In vivo optogenetic strategies have redefined our ability to assay how neural circuits govern behavior. Although acutely implanted optical fibers have previously been used in such studies, long-term control over neuronal activity has been largely unachievable. Here we describe a method to construct implantable optical fibers to readily manipulate neural circuit elements with minimal tissue damage or change in light output over time (weeks to months). Implanted optical fibers readily interface with in vivo electrophysiological arrays or electrochemical detection electrodes. The procedure described here, from implant construction to the start of behavioral experimentation, can be completed in approximately 2–6 weeks. Successful use of implantable optical fibers will allow for long-term control of mammalian neural circuits in vivo, which is integral to the study of the neurobiology of behavior.
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We thank A. Kravitz, M. Patel, J. Smithius, M. Weber and D. Albaugh for discussion and assistance. This study was supported by funds from the National Institute on Alcohol Abuse and Alcoholism (NIAA) (F32AA018610 to D.R.S.), the National Alliance for Research on Schizophrenia and Depression (NARSAD), The Whitehall Foundation, the Foundation for Alcohol Research (ABMRF), the Foundation of Hope, the National Institute on Drug Abuse (DA029325) and startup funds provided by the Department of Psychiatry at the University of North Carolina at Chapel Hill (G.D.S.).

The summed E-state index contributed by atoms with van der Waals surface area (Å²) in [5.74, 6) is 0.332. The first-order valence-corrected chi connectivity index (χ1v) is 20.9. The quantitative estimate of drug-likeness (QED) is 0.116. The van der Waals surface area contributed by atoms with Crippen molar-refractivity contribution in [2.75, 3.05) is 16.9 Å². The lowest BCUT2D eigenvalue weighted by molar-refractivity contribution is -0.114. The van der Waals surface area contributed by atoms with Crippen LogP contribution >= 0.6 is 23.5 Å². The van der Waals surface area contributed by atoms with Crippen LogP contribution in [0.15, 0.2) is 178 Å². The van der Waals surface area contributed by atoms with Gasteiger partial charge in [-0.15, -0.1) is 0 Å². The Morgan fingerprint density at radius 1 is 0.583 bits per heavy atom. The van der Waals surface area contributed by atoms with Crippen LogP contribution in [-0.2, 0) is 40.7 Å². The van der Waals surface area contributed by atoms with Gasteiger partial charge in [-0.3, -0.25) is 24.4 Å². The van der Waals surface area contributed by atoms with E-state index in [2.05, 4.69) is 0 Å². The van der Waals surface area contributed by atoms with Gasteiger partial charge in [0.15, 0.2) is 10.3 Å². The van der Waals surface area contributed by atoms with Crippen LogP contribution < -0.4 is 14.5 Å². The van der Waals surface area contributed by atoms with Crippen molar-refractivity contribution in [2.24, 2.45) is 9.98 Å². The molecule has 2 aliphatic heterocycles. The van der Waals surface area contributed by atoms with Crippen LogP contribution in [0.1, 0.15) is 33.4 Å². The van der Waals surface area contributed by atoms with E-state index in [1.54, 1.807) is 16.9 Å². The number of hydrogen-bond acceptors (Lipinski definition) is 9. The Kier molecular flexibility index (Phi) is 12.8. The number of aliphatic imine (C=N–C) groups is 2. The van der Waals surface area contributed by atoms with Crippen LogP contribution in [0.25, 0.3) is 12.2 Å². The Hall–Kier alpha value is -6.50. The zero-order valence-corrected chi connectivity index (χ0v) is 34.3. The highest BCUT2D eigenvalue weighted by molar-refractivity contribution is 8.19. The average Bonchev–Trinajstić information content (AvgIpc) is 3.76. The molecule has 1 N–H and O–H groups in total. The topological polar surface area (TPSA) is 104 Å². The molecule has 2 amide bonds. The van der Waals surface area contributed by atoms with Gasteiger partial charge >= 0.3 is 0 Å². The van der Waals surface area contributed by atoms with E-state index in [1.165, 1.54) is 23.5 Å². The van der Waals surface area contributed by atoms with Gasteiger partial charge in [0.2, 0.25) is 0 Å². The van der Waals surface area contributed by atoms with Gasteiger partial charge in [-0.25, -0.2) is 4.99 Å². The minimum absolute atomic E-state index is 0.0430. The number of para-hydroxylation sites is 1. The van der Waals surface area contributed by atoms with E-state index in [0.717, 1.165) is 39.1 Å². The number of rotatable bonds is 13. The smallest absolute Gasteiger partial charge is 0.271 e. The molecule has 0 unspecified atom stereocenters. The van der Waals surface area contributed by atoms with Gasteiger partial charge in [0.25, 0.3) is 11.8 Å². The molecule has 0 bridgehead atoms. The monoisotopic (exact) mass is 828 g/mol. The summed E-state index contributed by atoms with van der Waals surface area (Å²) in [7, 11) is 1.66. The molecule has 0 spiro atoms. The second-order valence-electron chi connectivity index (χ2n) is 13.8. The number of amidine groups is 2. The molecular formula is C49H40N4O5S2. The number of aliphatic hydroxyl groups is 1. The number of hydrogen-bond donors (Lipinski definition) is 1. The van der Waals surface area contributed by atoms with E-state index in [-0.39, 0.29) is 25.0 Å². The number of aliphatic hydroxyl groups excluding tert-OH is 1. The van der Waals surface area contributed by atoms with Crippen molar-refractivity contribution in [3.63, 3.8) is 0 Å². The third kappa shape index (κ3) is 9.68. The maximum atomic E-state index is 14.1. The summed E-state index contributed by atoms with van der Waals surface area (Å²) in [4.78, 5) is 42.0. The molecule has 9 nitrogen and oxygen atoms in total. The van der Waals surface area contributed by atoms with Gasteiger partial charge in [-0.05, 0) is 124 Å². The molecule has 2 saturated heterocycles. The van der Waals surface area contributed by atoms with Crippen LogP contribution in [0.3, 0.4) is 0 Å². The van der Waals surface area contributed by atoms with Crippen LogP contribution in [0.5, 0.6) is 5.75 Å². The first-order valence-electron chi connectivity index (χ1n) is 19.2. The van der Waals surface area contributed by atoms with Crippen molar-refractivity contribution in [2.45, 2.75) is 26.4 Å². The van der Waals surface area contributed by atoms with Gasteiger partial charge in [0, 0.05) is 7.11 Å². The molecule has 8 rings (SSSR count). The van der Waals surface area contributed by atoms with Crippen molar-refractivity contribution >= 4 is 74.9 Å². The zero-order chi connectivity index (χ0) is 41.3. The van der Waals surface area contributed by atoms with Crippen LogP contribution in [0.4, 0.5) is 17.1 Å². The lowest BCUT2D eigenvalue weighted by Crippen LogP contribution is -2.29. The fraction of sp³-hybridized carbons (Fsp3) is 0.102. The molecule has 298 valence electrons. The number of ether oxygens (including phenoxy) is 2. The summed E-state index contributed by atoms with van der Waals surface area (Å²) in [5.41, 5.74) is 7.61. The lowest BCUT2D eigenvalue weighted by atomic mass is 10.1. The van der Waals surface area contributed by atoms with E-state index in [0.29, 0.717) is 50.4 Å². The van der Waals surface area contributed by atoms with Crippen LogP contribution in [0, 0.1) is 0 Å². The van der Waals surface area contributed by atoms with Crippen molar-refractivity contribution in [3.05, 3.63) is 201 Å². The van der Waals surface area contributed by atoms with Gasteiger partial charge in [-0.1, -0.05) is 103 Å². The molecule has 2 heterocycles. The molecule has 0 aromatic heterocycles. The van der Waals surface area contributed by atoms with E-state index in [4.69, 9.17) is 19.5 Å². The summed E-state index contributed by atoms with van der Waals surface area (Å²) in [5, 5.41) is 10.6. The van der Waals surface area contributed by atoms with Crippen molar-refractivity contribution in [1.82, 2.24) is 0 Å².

The authors declare no competing financial interests.
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Sparta, D., Stamatakis, A., Phillips, J. et al. Construction of implantable optical fibers for long-term optogenetic manipulation of neural circuits. Nat Protoc 7, 12–23 (2012). https://doi.org/10.1038/nprot.2011.413
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